Hackastory’s best tools for mobile journalism

Take a wild guess how many times we touch our phone? The number that’s in your head at the moment is probably too low. We always have our phone within hand reach. So, why not use your phone to report the news? These are our favourite tools for mobile journalism. 

We owe you the answer to the question: the typical cellphone user touches his or her phone 2,617 time every day, according to a study by researcher Dscount in Business Insider. Yep, we can’t imagine a world without it anymore. Mobile journalism is getting more and more popular. Last year Dougal Shaw, innovation journalist, and Joe Lynam, business correspondent, shot almost a whole BBC news bulletin with their iPhones. Nowadays we are even making fulll documentaries with only using a phone.

The reason? It’s quick and affordable. Another advantage is that the setting is more intimate, you can leave your big camera and camera crew at home. Far less intimidating for your interview candidate. But, let’s be honest, there are downsides: the quality of your footage is not good  in low light and editing on your phone is hard. But, like with almost every problem, there are solutions.


What you absolutely need as a mobile journalist is an app to edit your photo’s. Some say that Snapseed is the Instagram of Google. Just like with Instagram, you can edit your photo’s and add filters. The biggest difference: it is not a social platform. Snapseed is more focussed on editing and offers you more possibilities. A lot of journalists are using this tool. The good news is that you no longer have to pay for it.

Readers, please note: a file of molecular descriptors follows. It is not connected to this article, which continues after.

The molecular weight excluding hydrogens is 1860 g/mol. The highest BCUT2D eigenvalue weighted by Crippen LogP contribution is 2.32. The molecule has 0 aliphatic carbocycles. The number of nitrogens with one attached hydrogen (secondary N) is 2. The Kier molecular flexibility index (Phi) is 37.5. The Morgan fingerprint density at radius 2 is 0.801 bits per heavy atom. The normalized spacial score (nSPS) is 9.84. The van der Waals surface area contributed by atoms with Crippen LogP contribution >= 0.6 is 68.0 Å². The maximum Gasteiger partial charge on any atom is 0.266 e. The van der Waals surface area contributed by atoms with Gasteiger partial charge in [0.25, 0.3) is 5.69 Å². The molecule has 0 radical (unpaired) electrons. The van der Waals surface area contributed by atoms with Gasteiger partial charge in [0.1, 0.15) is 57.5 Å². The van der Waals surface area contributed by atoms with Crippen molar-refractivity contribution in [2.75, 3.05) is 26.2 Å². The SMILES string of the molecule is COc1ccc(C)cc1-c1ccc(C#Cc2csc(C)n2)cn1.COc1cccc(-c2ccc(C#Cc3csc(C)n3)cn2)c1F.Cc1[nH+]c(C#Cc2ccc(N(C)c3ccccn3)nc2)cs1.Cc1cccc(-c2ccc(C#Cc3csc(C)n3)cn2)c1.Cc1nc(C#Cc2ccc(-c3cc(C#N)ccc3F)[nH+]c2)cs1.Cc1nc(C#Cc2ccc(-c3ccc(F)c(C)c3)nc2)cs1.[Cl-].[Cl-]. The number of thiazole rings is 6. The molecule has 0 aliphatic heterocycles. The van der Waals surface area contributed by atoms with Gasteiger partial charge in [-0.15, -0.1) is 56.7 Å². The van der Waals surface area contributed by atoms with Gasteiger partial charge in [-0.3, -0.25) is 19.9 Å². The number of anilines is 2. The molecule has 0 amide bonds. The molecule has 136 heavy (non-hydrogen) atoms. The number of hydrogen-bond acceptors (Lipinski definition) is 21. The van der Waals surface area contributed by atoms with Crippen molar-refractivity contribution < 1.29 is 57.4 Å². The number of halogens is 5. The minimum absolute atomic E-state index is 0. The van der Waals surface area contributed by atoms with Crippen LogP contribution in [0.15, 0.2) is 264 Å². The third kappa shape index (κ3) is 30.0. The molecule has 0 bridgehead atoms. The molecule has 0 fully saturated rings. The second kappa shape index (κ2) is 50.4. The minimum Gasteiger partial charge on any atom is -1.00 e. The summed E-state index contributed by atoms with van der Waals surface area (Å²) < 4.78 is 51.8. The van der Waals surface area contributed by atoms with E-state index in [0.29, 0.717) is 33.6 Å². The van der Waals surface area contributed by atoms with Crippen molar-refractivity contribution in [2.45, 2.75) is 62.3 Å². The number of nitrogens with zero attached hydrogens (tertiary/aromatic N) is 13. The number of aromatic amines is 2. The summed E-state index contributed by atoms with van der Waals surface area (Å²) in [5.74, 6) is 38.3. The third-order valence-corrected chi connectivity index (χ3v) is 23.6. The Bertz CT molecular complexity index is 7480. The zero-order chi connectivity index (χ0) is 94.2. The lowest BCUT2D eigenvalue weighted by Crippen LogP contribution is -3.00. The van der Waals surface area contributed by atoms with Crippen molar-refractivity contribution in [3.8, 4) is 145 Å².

Another very important part of mobile journalism is recording and editing audio. But finding a good tool for audio editing on a smartphone isn’t easy. Ferrite contains all the basics you need. You can add an audio track, move your tracks or delete them and of course shorten your fragment and change the volume. A nice and very popular feature  is that you can make a podcast.


Multimedia stories are very popular in journalism. There is a whole stack of tools for desktop you can use to make your story using the combination of audio, video, and photo. But how about on mobile? As a mobile journalist, you also want to make something a little bit more innovative than usual. Everybit is a mojo tool that allows you to add different content. With an embed code, you can easily share your story.


Many journalists recommend Kinemaster for editing videos on your smartphone. You can use multiple audio tracks, but also layers like text or images. Adjust the colors and speed. There’s a free version that works very good, but if you want the high-quality features you’ll have to pay.

Filmic Pro 

If you like to have your camera and video editor in one, journalists recommend Filmic Pro. It’s a high quality camera tool that gives you total control of recording your content.. Set the white balance, choose your frame rates and record your voice-over. Edit your content immediately with the basic editor. In contrast to Kinemaster there’s no free version.


If you work in a team Tout can be your mojo tool. It’s a video reporter app that allows teamwork. Record your video and upload or distribute it to your team for fast publishing. Does your video belong to a specific article? You can match them with Tout.

Want to know more about tools? Read our article about the ‘10 best free digital storytelling tools for journalists’, or dive in the art of infographics with our blog about the ‘top tools for journalists to make infographics’.

These tools were selected by DigitalStory.Tools, a handpicked list of the best 85 tools in 17 categories, to help journalists make their digital stories. DigitalStory.Tools is powered by Hackastory, a community of journalists, coders, and designers.

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